Creating a Lammas or Lughnasadh Celebration
As the summer changes from warm to hot, we turn the wheel and celebrate the major sabbat of Lughnasadh or Lammas. Like many of our sabbats, it has multiples names. Lughnasadh was the Celtic name of the holiday, focusing on the God Lugh. Lughnasadh was a time of feasting, trading, ceremonies and ritual athletic competitions in honor of Lugh’s foster-mother Tailtu. The other name, Lammas, actually comes from a Christian holiday – it means loaf mass. It has been noted was a Christian celebration of the first harvest, though, at this point, it has been co-opted by Pagans (Which seems pretty fair since it’s been the other way around with many holidays).
There are several themes and ideas witches can build a celebration around, regardless of the amount of time or energy you have to spend.
This is the first harvest, the harvest of corn and grain. If you didn’t plan a garden this year, and don’t have a garden from which to harvest, consider looking for a U-PICK farm. In southern California, in fall, apple picking is very popular, but there are also other options during the year. Look for blackberries in your area, they are often available during this time.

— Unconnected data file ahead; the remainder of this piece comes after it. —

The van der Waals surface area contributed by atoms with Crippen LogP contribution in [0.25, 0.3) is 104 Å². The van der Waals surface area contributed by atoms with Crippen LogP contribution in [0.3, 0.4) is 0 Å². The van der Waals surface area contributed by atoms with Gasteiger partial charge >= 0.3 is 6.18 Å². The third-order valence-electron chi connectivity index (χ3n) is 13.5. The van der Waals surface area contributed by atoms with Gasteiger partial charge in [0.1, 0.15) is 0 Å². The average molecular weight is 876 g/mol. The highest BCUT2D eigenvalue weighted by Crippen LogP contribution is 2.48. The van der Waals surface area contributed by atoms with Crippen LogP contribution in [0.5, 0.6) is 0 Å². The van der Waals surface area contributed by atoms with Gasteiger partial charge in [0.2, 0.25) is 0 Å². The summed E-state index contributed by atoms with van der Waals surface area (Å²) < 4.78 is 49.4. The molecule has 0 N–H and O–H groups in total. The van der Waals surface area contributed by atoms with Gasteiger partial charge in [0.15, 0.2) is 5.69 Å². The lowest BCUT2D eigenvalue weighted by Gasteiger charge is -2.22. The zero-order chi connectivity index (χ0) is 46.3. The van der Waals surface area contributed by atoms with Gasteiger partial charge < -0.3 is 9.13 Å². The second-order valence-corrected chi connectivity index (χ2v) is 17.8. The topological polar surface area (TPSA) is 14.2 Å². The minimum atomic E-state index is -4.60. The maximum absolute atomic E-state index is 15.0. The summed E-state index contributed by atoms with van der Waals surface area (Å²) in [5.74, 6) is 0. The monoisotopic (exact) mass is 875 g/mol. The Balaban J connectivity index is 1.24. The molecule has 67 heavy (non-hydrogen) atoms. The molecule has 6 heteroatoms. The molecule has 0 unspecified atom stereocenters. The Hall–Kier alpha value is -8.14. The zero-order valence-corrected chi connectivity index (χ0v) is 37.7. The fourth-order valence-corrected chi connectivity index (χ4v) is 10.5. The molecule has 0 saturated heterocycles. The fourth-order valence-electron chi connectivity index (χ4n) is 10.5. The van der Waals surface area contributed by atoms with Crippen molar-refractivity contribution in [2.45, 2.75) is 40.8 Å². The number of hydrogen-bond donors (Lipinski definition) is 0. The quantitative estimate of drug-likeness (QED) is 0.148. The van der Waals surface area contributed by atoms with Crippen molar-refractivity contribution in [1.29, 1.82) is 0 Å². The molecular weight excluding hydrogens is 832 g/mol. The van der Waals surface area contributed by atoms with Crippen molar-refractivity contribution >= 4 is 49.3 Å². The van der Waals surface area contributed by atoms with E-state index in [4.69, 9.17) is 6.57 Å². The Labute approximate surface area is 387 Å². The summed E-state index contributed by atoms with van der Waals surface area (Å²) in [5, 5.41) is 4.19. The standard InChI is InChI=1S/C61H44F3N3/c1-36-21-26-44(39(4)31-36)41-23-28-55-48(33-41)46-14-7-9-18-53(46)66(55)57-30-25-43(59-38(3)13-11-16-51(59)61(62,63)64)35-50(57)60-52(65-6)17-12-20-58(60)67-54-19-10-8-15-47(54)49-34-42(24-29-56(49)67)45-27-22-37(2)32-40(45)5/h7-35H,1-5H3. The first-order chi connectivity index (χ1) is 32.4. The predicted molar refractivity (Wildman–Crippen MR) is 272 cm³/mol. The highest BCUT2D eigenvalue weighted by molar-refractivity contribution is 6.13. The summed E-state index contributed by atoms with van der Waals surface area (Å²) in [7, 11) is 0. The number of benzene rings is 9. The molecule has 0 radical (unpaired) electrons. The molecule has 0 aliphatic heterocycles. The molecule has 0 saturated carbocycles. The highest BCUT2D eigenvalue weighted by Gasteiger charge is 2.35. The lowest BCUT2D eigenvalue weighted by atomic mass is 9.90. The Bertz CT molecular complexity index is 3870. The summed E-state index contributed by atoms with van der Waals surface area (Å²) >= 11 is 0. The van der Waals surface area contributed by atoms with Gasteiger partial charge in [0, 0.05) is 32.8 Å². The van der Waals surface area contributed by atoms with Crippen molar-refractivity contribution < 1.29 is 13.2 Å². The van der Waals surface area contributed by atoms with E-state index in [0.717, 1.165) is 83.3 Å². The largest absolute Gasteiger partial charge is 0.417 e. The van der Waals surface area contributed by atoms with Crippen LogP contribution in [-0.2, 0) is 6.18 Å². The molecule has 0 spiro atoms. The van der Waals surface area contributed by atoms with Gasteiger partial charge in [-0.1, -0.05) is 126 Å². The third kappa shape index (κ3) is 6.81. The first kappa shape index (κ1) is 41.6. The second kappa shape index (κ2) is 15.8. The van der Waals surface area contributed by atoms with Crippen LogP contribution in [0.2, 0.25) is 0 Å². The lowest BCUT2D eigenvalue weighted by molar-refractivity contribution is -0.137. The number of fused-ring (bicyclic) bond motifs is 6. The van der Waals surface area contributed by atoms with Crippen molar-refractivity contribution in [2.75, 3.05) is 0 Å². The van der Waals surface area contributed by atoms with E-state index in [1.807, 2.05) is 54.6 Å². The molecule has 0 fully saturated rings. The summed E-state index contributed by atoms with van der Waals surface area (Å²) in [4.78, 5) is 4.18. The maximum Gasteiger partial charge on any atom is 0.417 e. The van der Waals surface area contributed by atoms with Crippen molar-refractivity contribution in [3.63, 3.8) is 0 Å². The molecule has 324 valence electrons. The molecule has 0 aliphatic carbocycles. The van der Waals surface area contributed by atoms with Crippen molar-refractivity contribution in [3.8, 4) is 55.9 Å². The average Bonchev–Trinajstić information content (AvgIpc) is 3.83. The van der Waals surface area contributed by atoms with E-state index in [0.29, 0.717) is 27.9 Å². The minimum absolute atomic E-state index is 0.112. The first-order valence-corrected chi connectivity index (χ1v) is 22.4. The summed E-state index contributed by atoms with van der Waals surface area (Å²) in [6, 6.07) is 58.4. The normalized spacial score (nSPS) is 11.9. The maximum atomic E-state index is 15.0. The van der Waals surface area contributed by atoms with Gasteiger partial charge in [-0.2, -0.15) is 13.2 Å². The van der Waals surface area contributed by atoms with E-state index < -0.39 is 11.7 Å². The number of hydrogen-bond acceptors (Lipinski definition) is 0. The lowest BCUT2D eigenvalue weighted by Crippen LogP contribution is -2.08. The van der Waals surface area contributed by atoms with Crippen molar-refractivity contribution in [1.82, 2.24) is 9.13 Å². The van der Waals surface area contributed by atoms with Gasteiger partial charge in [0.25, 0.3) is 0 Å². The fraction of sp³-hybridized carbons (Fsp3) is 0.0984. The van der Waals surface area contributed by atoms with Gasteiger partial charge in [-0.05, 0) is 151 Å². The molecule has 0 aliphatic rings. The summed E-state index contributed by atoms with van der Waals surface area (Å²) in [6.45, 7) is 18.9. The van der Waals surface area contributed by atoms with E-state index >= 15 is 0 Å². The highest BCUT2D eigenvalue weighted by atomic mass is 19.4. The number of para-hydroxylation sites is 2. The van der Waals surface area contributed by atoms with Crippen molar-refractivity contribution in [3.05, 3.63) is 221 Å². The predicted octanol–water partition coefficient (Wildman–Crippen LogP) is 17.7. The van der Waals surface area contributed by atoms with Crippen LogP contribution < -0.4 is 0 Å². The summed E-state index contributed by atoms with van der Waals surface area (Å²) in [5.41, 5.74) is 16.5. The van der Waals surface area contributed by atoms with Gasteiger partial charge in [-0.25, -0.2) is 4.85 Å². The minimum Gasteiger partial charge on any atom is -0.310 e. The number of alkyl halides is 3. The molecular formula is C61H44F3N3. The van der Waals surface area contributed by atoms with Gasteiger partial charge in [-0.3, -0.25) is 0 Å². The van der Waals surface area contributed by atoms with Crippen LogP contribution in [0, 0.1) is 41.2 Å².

Wheat and Corn
This first harvest is the harvest of grain, like wheat and corn. Use seeds, nuts and grains in your celebration. You can decorate with them, use them ritually, or in crafting. Wheatweaving is a traditional craft for Lughnasadh. You can check out the basics here. I suggest starting with something simple like a Brighid’s cross. You can also make these at Imbolc as well. One project I made at a Lughnasadh years ago was a simple piece of three interlocking braided circles. I made it as a protection charm, and you can too- with the intention of protecting your “harvest.”
Bake a loaf of bread for this first harvest of Lammas. What’s really cool about this, is that there are so many different options. You may opt for a no-knead bread for an easy possibility, or you can experiment with focaccia bread art for a more challenging activity. You can use your bread in your ritual or feast, or do this intentionally as part of your celebration. You can offer the first piece to the land, or just eat it, taking the energy of the first harvest- a job well done- into your body.
Plan a Lammas or Lughnasadh Event
Plan an event to celebrate this turning of the wheel. You can include a ritual if you like, or just plan your event around a delicious meal. Foods that are associated with Lammas and Lughnasadh include bread, corn, seeds, blackberries, as well as whatever is seasonal for you at the time. Want to do more than just a meal? You can hold your own ceremonial games. This can be as easy as a cornhole tournament, word searches, water balloon fun, or even an online game, if you have to take your event online.
As you are planning your own Lammas or Lughnasadh gathering, make sure you consider your time and energy. The sabbats are about celebration, and it’s hard to celebrate if you’re exhausted. Make sure you practice self-care as you turn the wheel.
Note: If you’re new to the craft, check out my 90 minute masterclass – it’s free.